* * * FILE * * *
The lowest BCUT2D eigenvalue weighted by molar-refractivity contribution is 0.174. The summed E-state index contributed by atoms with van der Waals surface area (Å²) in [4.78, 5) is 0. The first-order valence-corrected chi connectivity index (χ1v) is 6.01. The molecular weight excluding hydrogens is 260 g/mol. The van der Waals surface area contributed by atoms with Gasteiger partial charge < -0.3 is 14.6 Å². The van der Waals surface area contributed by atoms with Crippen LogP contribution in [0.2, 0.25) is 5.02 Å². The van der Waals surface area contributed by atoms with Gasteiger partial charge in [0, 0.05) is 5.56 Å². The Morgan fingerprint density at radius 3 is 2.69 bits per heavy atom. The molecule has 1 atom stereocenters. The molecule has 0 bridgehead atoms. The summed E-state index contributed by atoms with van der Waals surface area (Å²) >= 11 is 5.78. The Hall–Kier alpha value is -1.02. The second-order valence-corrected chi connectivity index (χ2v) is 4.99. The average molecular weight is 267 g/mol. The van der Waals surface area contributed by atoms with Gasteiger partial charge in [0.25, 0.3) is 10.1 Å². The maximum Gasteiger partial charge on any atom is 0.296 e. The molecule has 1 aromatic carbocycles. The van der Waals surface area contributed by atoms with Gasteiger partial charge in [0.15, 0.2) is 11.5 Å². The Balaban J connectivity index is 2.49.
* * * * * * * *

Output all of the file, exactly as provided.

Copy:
The lowest BCUT2D eigenvalue weighted by molar-refractivity contribution is 0.174. The summed E-state index contributed by atoms with van der Waals surface area (Å²) in [4.78, 5) is 0. The first-order valence-corrected chi connectivity index (χ1v) is 6.01. The molecular weight excluding hydrogens is 260 g/mol. The van der Waals surface area contributed by atoms with Gasteiger partial charge < -0.3 is 14.6 Å². The van der Waals surface area contributed by atoms with Crippen LogP contribution in [0.2, 0.25) is 5.02 Å². The van der Waals surface area contributed by atoms with Gasteiger partial charge in [0, 0.05) is 5.56 Å². The Morgan fingerprint density at radius 3 is 2.69 bits per heavy atom. The molecule has 1 atom stereocenters. The molecule has 0 bridgehead atoms. The summed E-state index contributed by atoms with van der Waals surface area (Å²) >= 11 is 5.78. The Hall–Kier alpha value is -1.02. The second-order valence-corrected chi connectivity index (χ2v) is 4.99. The average molecular weight is 267 g/mol. The van der Waals surface area contributed by atoms with Gasteiger partial charge in [0.25, 0.3) is 10.1 Å². The maximum Gasteiger partial charge on any atom is 0.296 e. The molecule has 1 aromatic carbocycles. The van der Waals surface area contributed by atoms with Gasteiger partial charge in [0.15, 0.2) is 11.5 Å². The Balaban J connectivity index is 2.49.